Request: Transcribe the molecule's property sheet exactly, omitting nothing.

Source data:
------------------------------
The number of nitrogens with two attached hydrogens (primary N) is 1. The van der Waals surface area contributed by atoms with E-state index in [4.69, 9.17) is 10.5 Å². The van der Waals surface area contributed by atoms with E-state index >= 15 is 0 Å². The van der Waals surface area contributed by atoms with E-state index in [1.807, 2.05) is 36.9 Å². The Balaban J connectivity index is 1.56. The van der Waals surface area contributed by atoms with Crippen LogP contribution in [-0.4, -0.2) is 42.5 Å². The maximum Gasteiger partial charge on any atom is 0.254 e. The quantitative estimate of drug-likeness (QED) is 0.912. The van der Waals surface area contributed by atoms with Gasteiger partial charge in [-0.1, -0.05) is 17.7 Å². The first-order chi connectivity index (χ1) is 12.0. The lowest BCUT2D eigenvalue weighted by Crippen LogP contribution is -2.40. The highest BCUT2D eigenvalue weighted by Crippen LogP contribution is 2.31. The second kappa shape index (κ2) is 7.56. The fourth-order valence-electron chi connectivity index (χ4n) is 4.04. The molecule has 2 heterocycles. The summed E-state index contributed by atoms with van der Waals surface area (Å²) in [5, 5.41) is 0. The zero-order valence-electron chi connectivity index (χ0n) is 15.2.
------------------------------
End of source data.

The number of nitrogens with two attached hydrogens (primary N) is 1. The van der Waals surface area contributed by atoms with E-state index in [4.69, 9.17) is 10.5 Å². The van der Waals surface area contributed by atoms with E-state index >= 15 is 0 Å². The van der Waals surface area contributed by atoms with E-state index in [1.807, 2.05) is 36.9 Å². The Balaban J connectivity index is 1.56. The van der Waals surface area contributed by atoms with Crippen LogP contribution in [-0.4, -0.2) is 42.5 Å². The maximum Gasteiger partial charge on any atom is 0.254 e. The quantitative estimate of drug-likeness (QED) is 0.912. The van der Waals surface area contributed by atoms with Gasteiger partial charge in [-0.1, -0.05) is 17.7 Å². The first-order chi connectivity index (χ1) is 12.0. The lowest BCUT2D eigenvalue weighted by Crippen LogP contribution is -2.40. The highest BCUT2D eigenvalue weighted by Crippen LogP contribution is 2.31. The second kappa shape index (κ2) is 7.56. The fourth-order valence-electron chi connectivity index (χ4n) is 4.04. The molecule has 2 heterocycles. The summed E-state index contributed by atoms with van der Waals surface area (Å²) in [5, 5.41) is 0. The zero-order valence-electron chi connectivity index (χ0n) is 15.2.